Undergraduate Course: Art After Photography (HIAR10105)
|School||Edinburgh College of Art
||College||College of Arts, Humanities and Social Sciences
|Credit level (Normal year taken)||SCQF Level 10 (Year 4 Undergraduate)
||Availability||Not available to visiting students
|Summary||'The impact of photography' provides one important and influential polemical narrative which can be seen as explaining many if not all of the most important developments in twentieth-century art: centrally, the decline of painting and sculpture, and the rise of a rival realm of image-consumption in photographically-based mass culture. This course is designed to enable students to test key elements in this narrative, to review their knowledge of this period in the light of it, and to develop a sophisticated appreciation of the transformations in art practice and theory which photography brought about, and the aesthetic and political debates in the wider field of contemporary art which have arisen as a consequence of photography's impact. Questions and issues to be explored include: Walter Benjamin's argument that photography brings about the loss of the work of art's 'aura'; the claim that photography attacks such mainstays of traditional aesthetic theory as originality, uniqueness and skill; photography's impact on painting and sculpture; photography as an 'indexical' mark; forms of the photographic collection; the so-called 'post-medium condition'; the rise of a society of 'spectacle'; and changes to our visual experience and perception. The course will examine a wide spectrum of twentieth-century and contemporary art in all mediums, including painting, sculpture and moving-image work, and will not be restricted to examining the work only of photographers.
Entry Requirements (not applicable to Visiting Students)
||Other requirements|| None
Course Delivery Information
|Not being delivered|
| * Students will acquire knowledge of a range of historical and contemporary artists and artworks, and of key issues and debates in the field of twentieth-century and contemporary art.
* Students will come to appreciate the idea of photography as an object of theoretical reception in the twentieth century: learning about the variety of ways in which photography has been theorized as a distinctively different mode of artistic signification to traditional methods of painting and sculpture.
* Students will develop the ability to perceive and argue for connections across a range of artistic practices.
* Students will gain confidence in handling a range of theoretically sophisticated methodologies.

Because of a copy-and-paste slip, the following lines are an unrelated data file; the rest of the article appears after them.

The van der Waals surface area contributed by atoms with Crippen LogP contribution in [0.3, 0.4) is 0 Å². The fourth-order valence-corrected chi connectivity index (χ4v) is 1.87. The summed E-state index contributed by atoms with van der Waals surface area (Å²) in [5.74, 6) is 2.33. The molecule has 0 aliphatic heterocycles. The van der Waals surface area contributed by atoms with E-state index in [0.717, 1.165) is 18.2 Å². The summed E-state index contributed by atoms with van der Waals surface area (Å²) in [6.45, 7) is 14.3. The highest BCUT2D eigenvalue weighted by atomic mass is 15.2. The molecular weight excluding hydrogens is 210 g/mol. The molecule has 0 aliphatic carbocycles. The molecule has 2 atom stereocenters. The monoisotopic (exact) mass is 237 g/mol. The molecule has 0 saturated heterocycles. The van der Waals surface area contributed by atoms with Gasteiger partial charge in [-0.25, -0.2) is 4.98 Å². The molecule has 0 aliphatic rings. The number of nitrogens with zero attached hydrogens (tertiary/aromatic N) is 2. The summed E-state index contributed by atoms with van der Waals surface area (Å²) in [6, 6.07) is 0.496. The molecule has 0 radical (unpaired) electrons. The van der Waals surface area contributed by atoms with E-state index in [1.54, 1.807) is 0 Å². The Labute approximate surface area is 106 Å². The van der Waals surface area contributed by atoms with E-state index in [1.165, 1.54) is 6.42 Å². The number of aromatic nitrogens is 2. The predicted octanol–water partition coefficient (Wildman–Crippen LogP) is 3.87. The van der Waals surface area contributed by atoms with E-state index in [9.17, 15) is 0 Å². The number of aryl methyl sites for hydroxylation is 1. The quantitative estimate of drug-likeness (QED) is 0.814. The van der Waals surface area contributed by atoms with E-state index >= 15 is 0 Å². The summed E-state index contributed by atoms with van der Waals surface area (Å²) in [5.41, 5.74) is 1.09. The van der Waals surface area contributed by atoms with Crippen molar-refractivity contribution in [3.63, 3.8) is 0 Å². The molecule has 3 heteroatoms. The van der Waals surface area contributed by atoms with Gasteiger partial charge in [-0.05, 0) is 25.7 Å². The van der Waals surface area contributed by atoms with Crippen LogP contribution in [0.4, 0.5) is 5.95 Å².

Students will develop their existing abilities to:
* Look closely at works of art;
* Read difficult texts skilfully and with understanding;
* Analyze ideas and arguments successfully;
* Present their own ideas clearly and well in writing and in debate;
* Prepare and organize their work effectively to deadlines.
The course will also provide students with a range of historical examples and theoretical arguments which will deepen their understanding of the modern period in relation to contemporary society, and will enhance their ability to contribute to wider contemporary cultural and political debate.
|Douglas Crimp, On the Museum's Ruins (Cambridge, Mass.: MIT, 1993).|
Walter Benjamin, 'The Work of Art in the Age of Its Technological Reproducibility (Third Version, 1939)', in Michael W. Jennings ed., Walter Benjamin: Selected Writings vol. 4 (Cambridge, Mass.; London: The Belknap Press of Harvard University Press, 2003).
Abigail Solomon Godeau, 'Winning the Game when the Rules Have Been Changed: Art Photography and Postmodernism', in Liz Wells ed., The Photography Reader (London; New York: Routledge, 2003).
Guy Debord, Society of the Spectacle (extracts: sections 1-72) (orig. pub. 1967; trans. Ken Knabb, London: Rebel Press).
Rosalind Krauss, 'The Cultural Logic of the Late Capitalist Museum', October vol. 54 (Autumn, 1990); and 'Re-Inventing the Medium', Critical Inquiry, vol. 25, 1999.
Max Horkheimer and Theodor Adorno, 'The Culture Industry: Enlightenment as Mass Deception', in Horkheimer and Adorno, Dialectic of Enlightenment (New York: Continuum, 2002).
T.J. Clark, 'Modernism, Postmodernism and Steam', October, vol. 100 (Spring, 2002).
Carol Armstrong, 'This Photography Which Is Not One: In the Gray Zone with Tina Modotti', October, no. 101, Summer, 2002.
Benjamin Buchloh, 'Thomas Struth: Portrait / Genre', in Thomas Struth: Portraits, with texts by Thomas Weski, Norman Bryson and Benjamin Buchloh (Mosel, Munich: Schirmer Art Books, 1997).
Chrissie Iles, 'Issues in the New Cinematic Aesthetic in Video', in Pavel Büchler and Tanya Leighton eds., Saving the Image: Art After Film (Glasgow: Centre for Contemporary Arts, 2003).
David Green and Peter Seddon eds., History Painting Reassessed (Manchester: Manchester University Press, 2000).
Robert Storr, Gerhard Richter: October 18, 1977 (New York: The Museum of Modern Art, 2000).
John Walsh and Peter Sellars, Bill Viola - The Passions (Los Angeles: J. Paul Getty Museum; London: National Gallery, 2003).
|Graduate Attributes and Skills
|Course organiser||Dr Tamara Trodd
Tel: (0131 6)51 3120
|Course secretary||Mrs Sue Cavanagh
Tel: (0131 6)51 1460